"To Viguerie, the solution is clear: Cut spending, shrink government and lead from the right on abortion, same-sex marriage and other social issues.
But moderates are convinced that's a formula for electoral irrelevance. Moderate Gov. Arnold Schwarzenegger (R-Calif.) easily won reelection by finding common ground with Democrats -- and defying Bush -- on such issues as global warming and education spending. Moderate Sen. Olympia J. Snowe (R-Maine) was reelected yesterday with 73 percent of the vote in a blue state.
"We misread the election of 2004 as a conservative mandate when 45 percent of the American people describe themselves as moderates," Snowe said. "If we move even further towards hard-core ideology, we'll be in the minority for a long time."
The only problem for Snowe and the moderate Republican Main Street Partnership is that nearly half of its members were defeated on Tuesday.
"Oh, my God, it was a bloodbath for us," Chamberlain said. "We paid the price for the president's agenda.""
"Bush's radical presidency consolidated the grip of Southern conservatism over the Republican Party. He completed the "Southern Strategy" launched by Richard Nixon in 1968 in the aftermath of the civil rights movement, a strategy that assimilated the Dixiecrat George Wallace third party into the Republican ranks. Over time, the strategy that was supposed to be an add-on to the traditional GOP engulfed it. Bush finished the project that Nixon began. Karl Rove, his chief political aide, hypothesized a permanent national majority rooted in a Southern Strategy in which the rest of the country was an add-on. But in his quest for realignment Rove has left a rump regional party mired in the swamps of Dixie. What purpose does Rove with his scenarios of polarization now serve Bush?"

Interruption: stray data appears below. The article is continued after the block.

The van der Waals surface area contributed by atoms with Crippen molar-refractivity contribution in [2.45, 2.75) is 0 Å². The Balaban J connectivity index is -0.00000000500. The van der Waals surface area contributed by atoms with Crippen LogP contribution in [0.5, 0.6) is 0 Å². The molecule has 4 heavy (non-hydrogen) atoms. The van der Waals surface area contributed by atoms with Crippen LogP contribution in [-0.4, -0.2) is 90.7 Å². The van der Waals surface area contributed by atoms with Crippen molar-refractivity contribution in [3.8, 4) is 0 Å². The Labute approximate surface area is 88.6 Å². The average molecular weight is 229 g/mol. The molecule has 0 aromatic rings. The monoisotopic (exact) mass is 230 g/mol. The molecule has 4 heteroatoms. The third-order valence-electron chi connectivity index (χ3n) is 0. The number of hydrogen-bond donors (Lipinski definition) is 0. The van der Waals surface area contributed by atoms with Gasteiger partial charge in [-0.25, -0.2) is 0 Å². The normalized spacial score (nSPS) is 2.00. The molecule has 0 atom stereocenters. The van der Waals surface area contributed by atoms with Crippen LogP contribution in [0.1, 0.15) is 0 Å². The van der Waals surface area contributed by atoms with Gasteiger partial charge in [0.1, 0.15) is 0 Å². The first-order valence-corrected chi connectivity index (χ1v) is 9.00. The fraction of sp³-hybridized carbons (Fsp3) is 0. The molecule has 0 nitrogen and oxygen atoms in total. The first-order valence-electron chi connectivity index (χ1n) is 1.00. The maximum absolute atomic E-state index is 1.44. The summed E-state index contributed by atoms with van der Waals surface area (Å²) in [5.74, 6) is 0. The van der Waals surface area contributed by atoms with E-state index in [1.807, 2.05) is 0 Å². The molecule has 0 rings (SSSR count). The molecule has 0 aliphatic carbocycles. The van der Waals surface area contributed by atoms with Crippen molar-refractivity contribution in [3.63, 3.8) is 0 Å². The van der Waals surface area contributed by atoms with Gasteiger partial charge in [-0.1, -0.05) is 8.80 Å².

"Meanwhile, the Democratic sweep of Congress was matched by gains in state races across the nation. Democrats picked up more than 275 seats in state legislatures. Democrats also picked up six new governorships -- giving them control of both chambers in fifteen states."